The burgeoning local food movement was focused on helping more farms get their start. Graduates of MSU’s Student Organic Farm fanned out across Michigan and the country, but accessing the capital to acquire land and equipment to start their operations was a huge barrier to entry. Jeff McCabe and others started the Tillian Farm Development Center in 2011 on a forty-four-acre plot of conserved farmland on Pontiac Tr. with a rustic old barn and grassy fields bisected by a dusty two-track. Tillian offered ground, equipment, hoop houses, and guidance to help new farms take root.
Alex Cacciari and Mark Nowak were in Tillian’s first cohort. After two seasons in the incubator they struck out on their own, renting a thirty-acre homestead on Warren, a narrow dirt road a few miles north of downtown. Guinea hens and chickens forage freely, occasionally getting into noisy scuffs with Nina, the bossy farm dog.
Banks regard farms as risky investments, but the couple were able to get financing in 2016. Two years later, they put their land into a conservation easement and have gradually built hoop houses, a barn, and a pretty little greenhouse.
The land had been fallow for years and was pretty weedy but fertile. With a lot of TLC, Cacciari and Nowak have been able to grow a cornucopia of vegetables and flowers, that they sell through farmers’ markets, grocery stores, the Michigan Flower Growers’ Cooperative, restaurants, and a CSA.
New breeds like an ultra-sweet single-serving butternut squash keep buyers intrigued. Flower sales, including new arrivals like fragrant heirloom roses and peonies in a range of show-stopping colors, have shot up. Next season they will begin growing herbs for Arbor Teas.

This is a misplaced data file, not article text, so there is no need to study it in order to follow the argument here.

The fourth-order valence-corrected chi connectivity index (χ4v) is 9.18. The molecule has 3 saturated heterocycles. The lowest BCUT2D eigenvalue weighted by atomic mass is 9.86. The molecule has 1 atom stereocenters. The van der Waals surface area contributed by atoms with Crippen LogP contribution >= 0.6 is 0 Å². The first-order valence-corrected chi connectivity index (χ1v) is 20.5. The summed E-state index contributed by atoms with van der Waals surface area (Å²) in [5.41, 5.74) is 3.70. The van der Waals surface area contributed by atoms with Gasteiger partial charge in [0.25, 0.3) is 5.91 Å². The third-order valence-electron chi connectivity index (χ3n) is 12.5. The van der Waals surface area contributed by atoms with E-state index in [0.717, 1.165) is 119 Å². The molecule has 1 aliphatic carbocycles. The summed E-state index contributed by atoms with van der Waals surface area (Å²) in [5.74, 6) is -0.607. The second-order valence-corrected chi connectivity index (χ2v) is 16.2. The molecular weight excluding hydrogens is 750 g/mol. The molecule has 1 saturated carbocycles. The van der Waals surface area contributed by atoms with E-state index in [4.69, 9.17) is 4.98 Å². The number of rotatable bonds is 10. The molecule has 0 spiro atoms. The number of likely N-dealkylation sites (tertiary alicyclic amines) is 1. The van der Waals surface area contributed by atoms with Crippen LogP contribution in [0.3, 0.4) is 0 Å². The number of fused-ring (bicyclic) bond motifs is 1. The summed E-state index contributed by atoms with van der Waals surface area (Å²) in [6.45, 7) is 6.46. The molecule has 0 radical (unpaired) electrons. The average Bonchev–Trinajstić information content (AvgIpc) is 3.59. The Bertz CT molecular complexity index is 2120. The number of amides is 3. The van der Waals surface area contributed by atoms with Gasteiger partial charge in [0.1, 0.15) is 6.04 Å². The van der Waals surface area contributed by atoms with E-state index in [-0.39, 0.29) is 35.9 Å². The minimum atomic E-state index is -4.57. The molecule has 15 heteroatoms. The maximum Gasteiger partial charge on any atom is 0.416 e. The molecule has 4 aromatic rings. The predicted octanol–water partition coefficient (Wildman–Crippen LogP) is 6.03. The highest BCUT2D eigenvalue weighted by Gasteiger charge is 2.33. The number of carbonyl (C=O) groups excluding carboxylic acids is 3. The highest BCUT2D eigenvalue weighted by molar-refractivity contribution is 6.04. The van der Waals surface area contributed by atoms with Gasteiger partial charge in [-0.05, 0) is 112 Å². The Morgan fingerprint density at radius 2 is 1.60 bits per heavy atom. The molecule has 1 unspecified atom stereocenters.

“Every spring I have a resurgence of optimism,” Cacciari says. “A small-scale diversified farm is mutable. We can always try something new. When you’re willing to be diverse, you have your insurance policy built in.”
Some variables are more challenging to accommodate than others, however. “Competition is real,” Cacciari admits. “This is the sad truth. As progressive as everyone is, it is still a limited market.”
Nate and Jill Lada were also in Tillian’s first cohort. After two seasons in the incubator program, their Green Things Farm business bought a coveted sixty-acre plot of abandoned farmland on Nixon Rd. with financing from Nate’s parents. Certified organic since 2016, they sell vegetables through a CSA, farmers’ markets, and restaurants; grow a profusion of beautiful flowers; raise Red Devon and British White cattle, and hold festive dinner and music events all summer long.